CricInfo at World Cup 1999
[The ICC Cricket World Cup - England 1999]
   

Pakistan v Zimbabwe, The Oval, 10 June 1999

by John Ward

Why you should watch: One team will go into the Super Six. But which? Both teams are quite unpredictable.

Zimbabwe player to watch: Neil Johnson

Pakistan player to watch: Wasim Akram

Listen on the stump mike for: Plenty of indecipherable excitement from the Pakistanis if they get on top. Plenty different indecipherables should the wheels come off!

Neutrals may care to enjoy: The sight of Neil Johnson taking on the Pakistani attack from which he scored his first Test century. The cunning of Wasim as bowler and captain, together with possible fireworks with the bat.

Schadenfreide potential: The agitation of the Pakistanis if the match starts slipping away. Even more agitation from Pakistani supporters in the crowd; there could be a problem here.

Old lags: Saleem Malik (37).

Young pups: Shahid Afridi and Abdur Razzaq (both 19 - officially)

CricInfo prediction: A Pakistan victory, probably close.

Neither side has yet won a Super Six match, although Zimbabwe did take a crucial point in the rain-ruined match against New Zealand. If defeated, Zimbabwe will probably still scrape into the semi-finals; Pakistan probably will not. This match between two unpredictable teams could be a thriller.

Given Pakistanís long-term record, it was perhaps predictable that sometime their bubble would burst. It was not so predictable that Bangladesh would burst it, but burst it they did, and South Africa and India have both cashed in on it. Zimbabwe will be hoping to do the same. But this match is probably Pakistanís last chance, and they tend toi fight like the proverbial cornered tiger when there is nowhere else to go.

If Zimbabwe were in a similar position, they might well write themselves off and then go on to win, as indeed they did in South Africa when seemingly doomed to a first-round exit. But now they have a good, but not assured, chance of winning through to the third level, the semi-finals, the occasion might well prove too much for them, as they so often find unprecedented heights liable to stress them out.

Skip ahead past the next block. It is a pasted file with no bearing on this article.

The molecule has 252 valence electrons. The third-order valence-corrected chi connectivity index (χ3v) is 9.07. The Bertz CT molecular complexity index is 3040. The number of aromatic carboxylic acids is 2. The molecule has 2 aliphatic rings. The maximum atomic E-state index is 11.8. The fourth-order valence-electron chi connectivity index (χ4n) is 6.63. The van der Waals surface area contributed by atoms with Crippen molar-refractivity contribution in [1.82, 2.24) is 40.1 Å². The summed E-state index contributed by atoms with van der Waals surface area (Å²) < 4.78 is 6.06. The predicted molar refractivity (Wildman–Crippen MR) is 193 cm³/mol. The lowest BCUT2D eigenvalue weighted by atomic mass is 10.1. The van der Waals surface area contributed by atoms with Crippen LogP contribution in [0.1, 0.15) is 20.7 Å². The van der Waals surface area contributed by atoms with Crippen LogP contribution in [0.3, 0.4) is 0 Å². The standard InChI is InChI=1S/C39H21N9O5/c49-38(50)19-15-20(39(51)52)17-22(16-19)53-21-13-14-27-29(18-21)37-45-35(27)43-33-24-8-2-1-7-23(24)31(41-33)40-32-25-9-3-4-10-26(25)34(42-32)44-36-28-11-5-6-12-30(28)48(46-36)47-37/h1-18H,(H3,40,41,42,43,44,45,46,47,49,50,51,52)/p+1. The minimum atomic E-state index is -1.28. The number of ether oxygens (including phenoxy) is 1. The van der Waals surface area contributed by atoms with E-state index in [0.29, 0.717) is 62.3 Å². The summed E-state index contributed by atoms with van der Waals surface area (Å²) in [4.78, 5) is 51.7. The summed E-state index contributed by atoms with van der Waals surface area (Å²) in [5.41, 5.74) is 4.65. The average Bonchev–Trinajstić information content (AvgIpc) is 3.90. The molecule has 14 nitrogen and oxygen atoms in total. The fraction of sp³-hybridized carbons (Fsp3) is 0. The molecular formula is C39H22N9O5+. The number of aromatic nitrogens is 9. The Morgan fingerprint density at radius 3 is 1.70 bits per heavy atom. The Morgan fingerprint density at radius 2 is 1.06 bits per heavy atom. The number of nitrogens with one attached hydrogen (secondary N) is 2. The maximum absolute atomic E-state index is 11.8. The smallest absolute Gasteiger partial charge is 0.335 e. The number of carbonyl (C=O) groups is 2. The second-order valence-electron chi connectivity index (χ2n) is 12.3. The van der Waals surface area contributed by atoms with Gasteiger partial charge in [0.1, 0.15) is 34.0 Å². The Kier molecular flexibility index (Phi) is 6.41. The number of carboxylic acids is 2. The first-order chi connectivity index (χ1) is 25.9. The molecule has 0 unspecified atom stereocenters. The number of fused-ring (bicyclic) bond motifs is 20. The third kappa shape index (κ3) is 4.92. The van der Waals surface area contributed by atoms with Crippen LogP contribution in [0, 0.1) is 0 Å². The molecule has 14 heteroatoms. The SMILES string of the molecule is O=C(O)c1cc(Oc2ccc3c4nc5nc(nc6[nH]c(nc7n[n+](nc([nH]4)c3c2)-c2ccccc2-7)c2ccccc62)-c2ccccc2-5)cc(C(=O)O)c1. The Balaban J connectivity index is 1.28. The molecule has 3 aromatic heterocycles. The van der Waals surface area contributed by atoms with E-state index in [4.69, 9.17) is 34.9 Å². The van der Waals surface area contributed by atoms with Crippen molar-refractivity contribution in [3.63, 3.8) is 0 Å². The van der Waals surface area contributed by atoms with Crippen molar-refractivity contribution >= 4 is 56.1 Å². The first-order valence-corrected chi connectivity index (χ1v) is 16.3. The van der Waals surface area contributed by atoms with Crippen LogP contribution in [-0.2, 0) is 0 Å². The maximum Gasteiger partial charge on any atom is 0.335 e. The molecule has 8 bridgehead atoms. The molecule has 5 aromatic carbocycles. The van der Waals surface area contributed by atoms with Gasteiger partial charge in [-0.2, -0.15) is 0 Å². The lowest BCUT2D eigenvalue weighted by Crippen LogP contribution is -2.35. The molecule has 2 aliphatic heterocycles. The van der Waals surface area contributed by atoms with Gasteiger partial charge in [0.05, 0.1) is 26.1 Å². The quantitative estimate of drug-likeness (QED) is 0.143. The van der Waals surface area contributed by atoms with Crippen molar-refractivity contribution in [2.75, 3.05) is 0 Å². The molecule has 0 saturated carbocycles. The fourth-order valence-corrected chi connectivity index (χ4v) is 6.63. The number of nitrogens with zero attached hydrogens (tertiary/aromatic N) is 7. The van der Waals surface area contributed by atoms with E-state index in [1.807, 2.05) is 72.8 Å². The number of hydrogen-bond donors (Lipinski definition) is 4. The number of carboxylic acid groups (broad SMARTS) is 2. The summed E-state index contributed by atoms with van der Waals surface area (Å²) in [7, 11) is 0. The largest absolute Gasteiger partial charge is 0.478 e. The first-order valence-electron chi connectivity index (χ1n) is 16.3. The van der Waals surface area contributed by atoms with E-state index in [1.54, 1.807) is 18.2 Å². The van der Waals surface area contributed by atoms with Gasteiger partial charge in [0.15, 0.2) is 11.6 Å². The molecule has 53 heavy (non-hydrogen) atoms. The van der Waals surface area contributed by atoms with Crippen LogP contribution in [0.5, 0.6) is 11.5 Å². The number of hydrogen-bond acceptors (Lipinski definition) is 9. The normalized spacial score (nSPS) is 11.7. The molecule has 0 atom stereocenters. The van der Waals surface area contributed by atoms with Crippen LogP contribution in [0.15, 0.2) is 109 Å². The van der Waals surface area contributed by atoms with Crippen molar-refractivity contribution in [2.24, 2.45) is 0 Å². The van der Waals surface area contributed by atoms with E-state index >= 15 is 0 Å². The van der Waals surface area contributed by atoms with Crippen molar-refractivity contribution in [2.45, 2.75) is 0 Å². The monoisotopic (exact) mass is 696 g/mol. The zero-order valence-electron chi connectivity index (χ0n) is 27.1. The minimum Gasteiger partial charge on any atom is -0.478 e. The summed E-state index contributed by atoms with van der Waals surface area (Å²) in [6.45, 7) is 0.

On the other hand, Zimbabwe have played some of their best cricket against Pakistan. Two of their three Test victories have been at Pakistanís expense, the most recent being only six months ago and in the tigerís own den. On the same tour they also won their first one-day international in Pakistan, although losing that series 2-1. It is not a new experience for them; they know all about beating Pakistan better than they do any of their other Test-playing opponents.

The pitch could play an important part. Zimbabwe coach Dave Houghton points out than in fact Zimbabwe have performed much better against Pakistan on green pitches rather than flat tracks. The reason, he says, is firstly that Zimbabwean batsmen play much better in these conditions than the Pakistanis do, and secondly that both teams have bowlers able to exploit green pitches, but the Pakistani attack has the advantage in good batting conditions of being able to reverse-swing the ball. If there is any sign of life or movement at The Oval, the captain winning the toss is likely to send in the opposition.

One remarkable fact about the Zimbabwean team is that, despite their likely qualification to the semi-finals, Neil Johnson is the only player to produce his best form with any consistency on this tour. Grant Flower, Goodwin, Campbell and Whittall have all failed to average the 30 or more that is expected of them, while Andy Flower, after two successive Super Six ducks, only just scrapes the 30-mark. Similarly Johnson is the only bowler to average better than 26, with Paul Strang a particular disappointment - although it was predictable that England in early season would not be spinner-friendly. If the other ten players were to get their act together, this really would be a team to reckon with.

Pakistan, on the other hand, have Yousuf Youhana (who has a magnificent record against Zimbabwe but may not be fit to play), Moin Khan and Inzamam-ul-Haq all averaging better than 35 with the bat. In addition all four of their main bowlers - Wasim, Shoaib, Saqlain and Azhar - all average better than 25, and Abdur Razzaq is not far behind. Despite their three successive defeats, Pakistan would be the computerís favourites to win this match well.

Zimbabwe have great respect for Pakistan, especially their bowlers, but do not fear them. Most of the Zimbabwean batsmen, asked to name the best bowler they have ever faced, plumped for Wasim; most of the rest mentioned Saqlain. Admittedly Zimbabwe have rarely had the opportunity to face the Australian or West Indian bowlers, but these are genuine compliments; the other side of the coin is that Zimbabweís batsmen have had plenty of experience and some success in handling them.

But computers cannot measure confidence and morale, and the Pakistanis have taken the worse battering over the past two weeks. They have the greater individual talent, the greater experience and the greater incentive, albeit a negative one. But all that can safely be predicted about these two teams in their unpredictability: Zimbabweís because of the nervous tension this tournament stirs up within them, and Pakistanís because it is in the very nature of the players.



 
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